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County adds $13K security glass in courthouse, but employees want more

BY BETH BRATSOS | MARCH 02, 2012 6:30 AM

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Johnson County officials have added approximately $13,000 in new security glass at the Courthouse, but many Courthouse workers want additional security measures.

County Attorney Janet Lyness said the glass, installed around two weeks ago, was built to help with noise distractions on the first floor, create a barrier between employees and patrons, and make the physical environment more comfortable. An increasing number of Courthouse cases alongside a new courtroom on the first floor led to more people waiting in the lobby for hearings and using the break room, she said.

"The big thing I noticed immediately was the noise," she said. "The number of interruptions we have just from yelling and talking — it travels through the office. Having the office be quieter is a very nice change."

The glass also helped resolve an unpleasant breeze in the office from people entering the Courthouse through the back door, she said.

Assistant County Attorney Michael Brennan said he believes the main benefits of the glass are environmental.

"The entire ground floor and especially the lobby area can get quite cold in winter," he said in an email. "It was not at all unusual to see our receptionists wearing scarves and coats at their workstations on cold winter days."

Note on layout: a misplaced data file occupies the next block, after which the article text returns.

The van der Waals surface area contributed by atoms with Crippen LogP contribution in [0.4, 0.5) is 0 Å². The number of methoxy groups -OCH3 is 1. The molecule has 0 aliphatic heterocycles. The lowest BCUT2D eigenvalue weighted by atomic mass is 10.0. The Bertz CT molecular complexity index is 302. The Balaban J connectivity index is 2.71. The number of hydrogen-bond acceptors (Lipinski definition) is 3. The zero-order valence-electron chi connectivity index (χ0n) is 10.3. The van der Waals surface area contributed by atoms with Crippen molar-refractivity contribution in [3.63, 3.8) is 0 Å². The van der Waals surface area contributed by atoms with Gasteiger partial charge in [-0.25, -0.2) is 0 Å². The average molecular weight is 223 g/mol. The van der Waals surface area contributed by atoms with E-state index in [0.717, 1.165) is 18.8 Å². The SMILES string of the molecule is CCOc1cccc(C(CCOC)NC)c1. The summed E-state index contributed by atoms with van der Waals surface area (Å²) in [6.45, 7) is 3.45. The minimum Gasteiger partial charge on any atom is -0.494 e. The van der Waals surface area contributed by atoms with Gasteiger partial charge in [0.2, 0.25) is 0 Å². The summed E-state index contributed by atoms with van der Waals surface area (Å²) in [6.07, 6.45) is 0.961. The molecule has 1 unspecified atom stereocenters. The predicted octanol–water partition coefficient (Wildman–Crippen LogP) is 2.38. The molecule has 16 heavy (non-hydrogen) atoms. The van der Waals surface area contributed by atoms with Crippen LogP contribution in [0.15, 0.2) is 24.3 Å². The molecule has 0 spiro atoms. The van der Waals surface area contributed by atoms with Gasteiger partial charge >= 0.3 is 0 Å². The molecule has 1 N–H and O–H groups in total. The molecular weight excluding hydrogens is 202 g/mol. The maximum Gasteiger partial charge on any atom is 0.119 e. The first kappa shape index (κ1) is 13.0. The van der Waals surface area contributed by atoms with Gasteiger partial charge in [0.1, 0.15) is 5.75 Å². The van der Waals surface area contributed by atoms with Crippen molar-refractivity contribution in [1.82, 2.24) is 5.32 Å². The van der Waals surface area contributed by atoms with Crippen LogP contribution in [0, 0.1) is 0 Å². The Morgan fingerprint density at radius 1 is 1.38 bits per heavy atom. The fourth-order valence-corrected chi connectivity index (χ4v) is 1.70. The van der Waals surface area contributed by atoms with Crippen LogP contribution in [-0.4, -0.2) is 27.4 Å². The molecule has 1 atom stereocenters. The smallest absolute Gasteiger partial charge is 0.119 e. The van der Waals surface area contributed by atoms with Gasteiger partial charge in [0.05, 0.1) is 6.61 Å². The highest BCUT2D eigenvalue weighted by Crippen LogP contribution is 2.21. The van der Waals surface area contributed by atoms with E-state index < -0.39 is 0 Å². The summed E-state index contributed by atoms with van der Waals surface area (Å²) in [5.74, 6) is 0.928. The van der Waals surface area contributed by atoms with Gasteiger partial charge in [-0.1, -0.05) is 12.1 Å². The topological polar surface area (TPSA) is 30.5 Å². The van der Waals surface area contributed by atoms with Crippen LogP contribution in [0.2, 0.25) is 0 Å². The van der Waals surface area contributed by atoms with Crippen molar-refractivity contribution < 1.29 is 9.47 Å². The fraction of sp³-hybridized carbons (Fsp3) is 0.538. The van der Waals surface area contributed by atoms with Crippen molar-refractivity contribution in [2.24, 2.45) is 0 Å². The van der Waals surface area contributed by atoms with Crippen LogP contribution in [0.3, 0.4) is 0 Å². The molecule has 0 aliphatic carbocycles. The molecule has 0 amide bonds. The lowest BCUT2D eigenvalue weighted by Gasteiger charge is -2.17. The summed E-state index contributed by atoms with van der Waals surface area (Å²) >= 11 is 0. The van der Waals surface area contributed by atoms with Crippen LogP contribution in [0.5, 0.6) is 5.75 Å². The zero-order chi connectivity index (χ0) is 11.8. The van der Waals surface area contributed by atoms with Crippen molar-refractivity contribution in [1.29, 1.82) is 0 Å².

Although the security glass has many benefits, Lyness said, it does not alleviate the need for increased security throughout the Courthouse. Offices on the north side of the first floor are behind the glass, but other offices are still unprotected.

"[We've had] very big concerns of who's coming in with weapons. There are a lot of volatile situations going on [and] usually a lot of angry people here," she said. "The whole security for the Courthouse needs to be updated, because there is no good way to currently screen people coming in with weapons."

However, she said, it is structurally impossible to set up a permanent metal detector in the existing Courthouse. Though she supported a new Justice Center with screening for Courthouse users, more court space and jail beds, the Johnson County Board of Supervisors delayed that project Wednesday.

"Currently, because of congestion of the Courthouse, it is difficult to separate parties," she said. "Having security also involves having physical space where you can separate people."

Supervisor Terrence Neuzil said the supervisors are still in the process of figuring out how much to bond for the Justice Center, which would be built near to the Courthouse.

"We have a situation where a Courthouse is out of space," he said "We continue to try to piecemeal to do what we have to do until we ultimately build a new Justice Center."

Neuzil said he hopes the bond referendum issue will make it to November's ballots, and, if approved by voters, to begin the two-year construction shortly thereafter. The estimated cost of the center is currently in the $48 million range, he said.


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